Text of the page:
Friday, May 30, 2008

Obama Reprises Jimmy Carter

The parallels between Barack Obama and Jimmy Carter continue to multiply. Obama recently said "We can't drive our SUVs and eat as much as we want and keep our homes on 72 degrees at all times ... and then just expect that other countries are going to say OK."

It was as if Jimmy Carter was once again lecturing America to turn down the thermostat, don a cardigan and turn off the Christmas lights.

There are many other similarities, some of which appear in a recent Time article, "In Carter's Shadow."

Of the two likely nominees this year, Obama is closest to Carter in background and policy leanings. The parallels between his campaign so far and the one Carter ran in 1976 are striking. Like Carter, Obama had little national experience when he started to run. Neither was given much chance of winning the nomination. Instead of running on a detailed platform, Carter told crowds that what Washington needed was "a government as good as its people"—just as Obama promises "change we can believe in." Carter's message sold well after Richard Nixon's disgrace, and press accounts from the time suggest that people found the born-again Carter to be charismatic. That parallel is a promising one for Obama.

But his Carterish echoes come with two potential dangers. The first is that running as the embodiment of hope can lend itself to a certain self-righteousness—what critics have already started to call �litism. The second danger is that the public will come to see Obama as naive about America's enemies abroad, as it eventually concluded Carter was. Ever since Obama said he was willing to negotiate with those enemies directly and "without precondition," Republicans have been trying to tag him as the son of the Georgia governor.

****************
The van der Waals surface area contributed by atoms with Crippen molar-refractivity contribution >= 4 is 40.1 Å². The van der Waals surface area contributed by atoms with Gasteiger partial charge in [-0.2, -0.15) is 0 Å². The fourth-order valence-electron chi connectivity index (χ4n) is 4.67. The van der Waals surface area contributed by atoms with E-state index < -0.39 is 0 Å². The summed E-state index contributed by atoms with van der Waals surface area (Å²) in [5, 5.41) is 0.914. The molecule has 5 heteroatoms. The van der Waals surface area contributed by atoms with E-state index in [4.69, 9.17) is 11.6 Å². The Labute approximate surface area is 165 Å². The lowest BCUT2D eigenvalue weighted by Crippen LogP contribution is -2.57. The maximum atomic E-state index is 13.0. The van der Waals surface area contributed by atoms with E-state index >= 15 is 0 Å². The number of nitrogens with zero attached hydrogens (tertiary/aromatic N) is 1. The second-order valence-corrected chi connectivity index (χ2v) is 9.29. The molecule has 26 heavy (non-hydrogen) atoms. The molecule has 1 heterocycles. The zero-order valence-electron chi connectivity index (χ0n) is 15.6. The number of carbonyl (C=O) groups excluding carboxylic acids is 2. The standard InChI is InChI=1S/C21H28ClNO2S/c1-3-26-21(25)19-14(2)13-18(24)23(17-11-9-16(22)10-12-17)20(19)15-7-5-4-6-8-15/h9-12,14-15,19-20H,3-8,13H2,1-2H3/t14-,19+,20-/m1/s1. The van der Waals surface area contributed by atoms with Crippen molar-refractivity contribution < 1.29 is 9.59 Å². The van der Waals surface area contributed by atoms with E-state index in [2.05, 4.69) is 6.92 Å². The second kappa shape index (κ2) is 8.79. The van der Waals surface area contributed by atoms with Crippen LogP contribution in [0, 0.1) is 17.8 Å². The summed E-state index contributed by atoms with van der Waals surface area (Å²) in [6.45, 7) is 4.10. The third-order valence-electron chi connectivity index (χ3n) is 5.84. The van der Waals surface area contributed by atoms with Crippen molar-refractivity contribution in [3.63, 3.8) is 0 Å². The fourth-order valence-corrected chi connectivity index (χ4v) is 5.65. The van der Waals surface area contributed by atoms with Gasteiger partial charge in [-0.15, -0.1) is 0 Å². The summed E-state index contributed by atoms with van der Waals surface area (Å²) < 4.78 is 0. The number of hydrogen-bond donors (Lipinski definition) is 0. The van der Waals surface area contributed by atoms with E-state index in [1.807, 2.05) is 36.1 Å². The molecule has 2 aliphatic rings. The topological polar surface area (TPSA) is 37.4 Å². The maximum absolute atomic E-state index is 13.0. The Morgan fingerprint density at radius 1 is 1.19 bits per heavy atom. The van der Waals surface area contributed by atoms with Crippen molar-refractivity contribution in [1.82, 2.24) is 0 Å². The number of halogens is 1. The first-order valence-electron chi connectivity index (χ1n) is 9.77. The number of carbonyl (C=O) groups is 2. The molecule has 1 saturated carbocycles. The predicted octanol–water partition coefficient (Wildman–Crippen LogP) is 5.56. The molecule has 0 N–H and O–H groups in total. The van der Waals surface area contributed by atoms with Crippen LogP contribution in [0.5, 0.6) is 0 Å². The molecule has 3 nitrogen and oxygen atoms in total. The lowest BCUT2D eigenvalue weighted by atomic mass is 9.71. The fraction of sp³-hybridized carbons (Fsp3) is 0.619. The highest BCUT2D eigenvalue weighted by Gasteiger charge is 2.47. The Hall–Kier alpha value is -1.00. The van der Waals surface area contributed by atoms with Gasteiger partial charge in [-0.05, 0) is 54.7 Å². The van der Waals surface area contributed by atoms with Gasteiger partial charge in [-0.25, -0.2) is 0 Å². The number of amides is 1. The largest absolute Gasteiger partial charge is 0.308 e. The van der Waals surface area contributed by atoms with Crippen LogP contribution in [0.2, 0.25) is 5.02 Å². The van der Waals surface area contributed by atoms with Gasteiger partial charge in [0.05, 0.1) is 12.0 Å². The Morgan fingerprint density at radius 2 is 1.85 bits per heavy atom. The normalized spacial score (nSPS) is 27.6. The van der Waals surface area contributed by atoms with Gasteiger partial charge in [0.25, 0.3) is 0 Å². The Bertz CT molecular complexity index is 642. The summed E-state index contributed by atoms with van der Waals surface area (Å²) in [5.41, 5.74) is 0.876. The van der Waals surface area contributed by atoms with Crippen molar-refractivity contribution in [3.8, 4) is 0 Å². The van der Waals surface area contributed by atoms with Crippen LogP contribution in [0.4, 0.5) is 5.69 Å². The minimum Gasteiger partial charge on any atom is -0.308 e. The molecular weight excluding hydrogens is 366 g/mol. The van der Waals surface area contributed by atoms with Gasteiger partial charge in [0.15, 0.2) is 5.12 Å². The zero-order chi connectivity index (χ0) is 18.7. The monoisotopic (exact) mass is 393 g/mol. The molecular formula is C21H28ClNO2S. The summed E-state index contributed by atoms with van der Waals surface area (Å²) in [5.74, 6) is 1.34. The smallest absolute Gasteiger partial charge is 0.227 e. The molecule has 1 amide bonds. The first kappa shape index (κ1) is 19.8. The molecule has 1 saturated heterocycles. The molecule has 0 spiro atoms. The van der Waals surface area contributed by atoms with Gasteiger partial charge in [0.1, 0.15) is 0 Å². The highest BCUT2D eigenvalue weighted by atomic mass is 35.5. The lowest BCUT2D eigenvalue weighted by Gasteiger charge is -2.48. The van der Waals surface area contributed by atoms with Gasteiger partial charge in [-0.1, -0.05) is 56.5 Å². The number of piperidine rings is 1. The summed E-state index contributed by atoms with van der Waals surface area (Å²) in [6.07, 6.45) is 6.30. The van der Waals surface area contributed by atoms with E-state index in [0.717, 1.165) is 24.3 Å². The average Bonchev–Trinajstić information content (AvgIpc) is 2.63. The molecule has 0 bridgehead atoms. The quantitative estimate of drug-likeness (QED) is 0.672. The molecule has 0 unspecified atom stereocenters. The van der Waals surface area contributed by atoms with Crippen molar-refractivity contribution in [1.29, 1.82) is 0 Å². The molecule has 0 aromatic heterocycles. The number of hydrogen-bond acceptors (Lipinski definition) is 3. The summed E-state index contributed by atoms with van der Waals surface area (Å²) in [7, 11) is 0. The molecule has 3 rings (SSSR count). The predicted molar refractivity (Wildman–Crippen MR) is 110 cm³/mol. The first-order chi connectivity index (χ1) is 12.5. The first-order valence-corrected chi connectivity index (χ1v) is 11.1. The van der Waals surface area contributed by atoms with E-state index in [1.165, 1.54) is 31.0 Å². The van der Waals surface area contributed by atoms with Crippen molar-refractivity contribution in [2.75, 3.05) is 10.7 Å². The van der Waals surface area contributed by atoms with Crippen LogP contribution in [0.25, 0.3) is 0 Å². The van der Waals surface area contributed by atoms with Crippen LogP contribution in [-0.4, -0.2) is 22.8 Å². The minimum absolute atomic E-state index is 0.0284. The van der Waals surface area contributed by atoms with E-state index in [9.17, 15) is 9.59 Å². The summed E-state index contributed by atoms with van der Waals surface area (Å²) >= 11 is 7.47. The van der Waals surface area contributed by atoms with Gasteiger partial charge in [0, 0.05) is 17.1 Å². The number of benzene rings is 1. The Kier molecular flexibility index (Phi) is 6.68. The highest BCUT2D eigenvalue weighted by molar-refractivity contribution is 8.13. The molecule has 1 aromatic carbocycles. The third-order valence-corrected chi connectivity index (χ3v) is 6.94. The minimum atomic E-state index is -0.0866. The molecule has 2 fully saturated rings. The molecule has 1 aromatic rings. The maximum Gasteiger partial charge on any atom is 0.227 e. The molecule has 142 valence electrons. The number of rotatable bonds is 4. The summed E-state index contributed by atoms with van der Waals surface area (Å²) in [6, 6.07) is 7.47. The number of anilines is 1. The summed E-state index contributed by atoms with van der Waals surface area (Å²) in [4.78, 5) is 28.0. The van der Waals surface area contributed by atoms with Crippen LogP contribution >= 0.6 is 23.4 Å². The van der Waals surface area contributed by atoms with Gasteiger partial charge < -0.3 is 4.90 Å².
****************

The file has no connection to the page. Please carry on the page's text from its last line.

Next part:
That addresses the scariest aspect of an Obama presidency: the specter of Vladimir Putin, Kim Jong-Il, Mahmoud Ahmadinejad and Hugo Chavez toying with Obama like he is their personal plaything. We saw this when the Ayatollah played Carter, and it was one of the most humiliating and dangerous chapters in American history.

It was, however, a ratings field day for the media. If there had been no President Carter, there would have been no hostage crises; there would have been no need for ABC to launch "America Held Hostage: Day (take your pick). Carter's inability to respond to the hostage crisis dragged on so long that ABC even managed to make its "special report" a regularly scheduled program: Nightline. So it's no wonder that the media gravitate to Obama and promote his candidacy.

Update: Bob Tyrrell notes that Obama shares Jimmy Carter's susceptibility to bizarre gaffes, including Obama's non-existent uncle not liberating Auschwitz, fairy tales about his conception and his seeing dead people on Memorial Day:

There was a fundamental weirdness in these episodes that reminded me of a condition President Jimmy Carter found himself in not long into his presidency. He was suffering some sort of diabolical infestation. Supernatural pranksters had made their way from heaven or hell to trip him up. What was happening to Jimmy when he claimed to be attacked by a huge amphibious bunny rabbit or during numerous jogging mishaps was not normal. Now the paranormal has settled upon the Obama campaign.

Along with the bad luck of eating a waffle while waffling and of having his elitist prejudices exposed to public scrutiny, there is an accumulating junk pile of gaffes that seem to be beyond Mr. Obama's control.

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